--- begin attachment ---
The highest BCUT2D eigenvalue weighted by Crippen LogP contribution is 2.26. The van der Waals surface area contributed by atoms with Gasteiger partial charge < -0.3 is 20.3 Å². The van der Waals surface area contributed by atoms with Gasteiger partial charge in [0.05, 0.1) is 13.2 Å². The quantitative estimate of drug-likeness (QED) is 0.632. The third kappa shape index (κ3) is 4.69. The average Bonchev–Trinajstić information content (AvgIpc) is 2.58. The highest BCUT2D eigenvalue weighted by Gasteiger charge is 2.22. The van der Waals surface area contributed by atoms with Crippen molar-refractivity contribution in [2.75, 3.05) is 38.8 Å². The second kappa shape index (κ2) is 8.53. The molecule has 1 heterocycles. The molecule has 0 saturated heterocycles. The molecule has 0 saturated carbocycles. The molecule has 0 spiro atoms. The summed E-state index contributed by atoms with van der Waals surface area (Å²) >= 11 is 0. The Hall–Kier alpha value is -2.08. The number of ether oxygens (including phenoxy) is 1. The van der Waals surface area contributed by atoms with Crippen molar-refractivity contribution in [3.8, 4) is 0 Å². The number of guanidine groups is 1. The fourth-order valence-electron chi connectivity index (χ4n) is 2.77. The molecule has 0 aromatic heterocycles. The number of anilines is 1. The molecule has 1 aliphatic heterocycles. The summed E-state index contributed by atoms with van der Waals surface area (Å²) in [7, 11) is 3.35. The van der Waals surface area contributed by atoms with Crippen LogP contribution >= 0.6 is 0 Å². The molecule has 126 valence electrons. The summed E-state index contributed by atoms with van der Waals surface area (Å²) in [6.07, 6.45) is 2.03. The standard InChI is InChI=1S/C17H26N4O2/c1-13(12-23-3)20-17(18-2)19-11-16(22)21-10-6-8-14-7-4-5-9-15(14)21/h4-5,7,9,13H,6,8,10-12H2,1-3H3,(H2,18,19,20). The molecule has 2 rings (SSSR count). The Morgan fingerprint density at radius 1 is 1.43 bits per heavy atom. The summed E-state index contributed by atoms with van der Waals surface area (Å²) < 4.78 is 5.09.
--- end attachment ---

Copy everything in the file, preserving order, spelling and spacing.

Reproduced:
The highest BCUT2D eigenvalue weighted by Crippen LogP contribution is 2.26. The van der Waals surface area contributed by atoms with Gasteiger partial charge < -0.3 is 20.3 Å². The van der Waals surface area contributed by atoms with Gasteiger partial charge in [0.05, 0.1) is 13.2 Å². The quantitative estimate of drug-likeness (QED) is 0.632. The third kappa shape index (κ3) is 4.69. The average Bonchev–Trinajstić information content (AvgIpc) is 2.58. The highest BCUT2D eigenvalue weighted by Gasteiger charge is 2.22. The van der Waals surface area contributed by atoms with Crippen molar-refractivity contribution in [2.75, 3.05) is 38.8 Å². The second kappa shape index (κ2) is 8.53. The molecule has 1 heterocycles. The molecule has 0 saturated heterocycles. The molecule has 0 saturated carbocycles. The molecule has 0 spiro atoms. The summed E-state index contributed by atoms with van der Waals surface area (Å²) >= 11 is 0. The Hall–Kier alpha value is -2.08. The number of ether oxygens (including phenoxy) is 1. The van der Waals surface area contributed by atoms with Crippen molar-refractivity contribution in [3.8, 4) is 0 Å². The number of guanidine groups is 1. The fourth-order valence-electron chi connectivity index (χ4n) is 2.77. The molecule has 0 aromatic heterocycles. The number of anilines is 1. The molecule has 1 aliphatic heterocycles. The summed E-state index contributed by atoms with van der Waals surface area (Å²) in [7, 11) is 3.35. The van der Waals surface area contributed by atoms with Crippen LogP contribution >= 0.6 is 0 Å². The molecule has 126 valence electrons. The summed E-state index contributed by atoms with van der Waals surface area (Å²) in [6.07, 6.45) is 2.03. The standard InChI is InChI=1S/C17H26N4O2/c1-13(12-23-3)20-17(18-2)19-11-16(22)21-10-6-8-14-7-4-5-9-15(14)21/h4-5,7,9,13H,6,8,10-12H2,1-3H3,(H2,18,19,20). The molecule has 2 rings (SSSR count). The Morgan fingerprint density at radius 1 is 1.43 bits per heavy atom. The summed E-state index contributed by atoms with van der Waals surface area (Å²) < 4.78 is 5.09.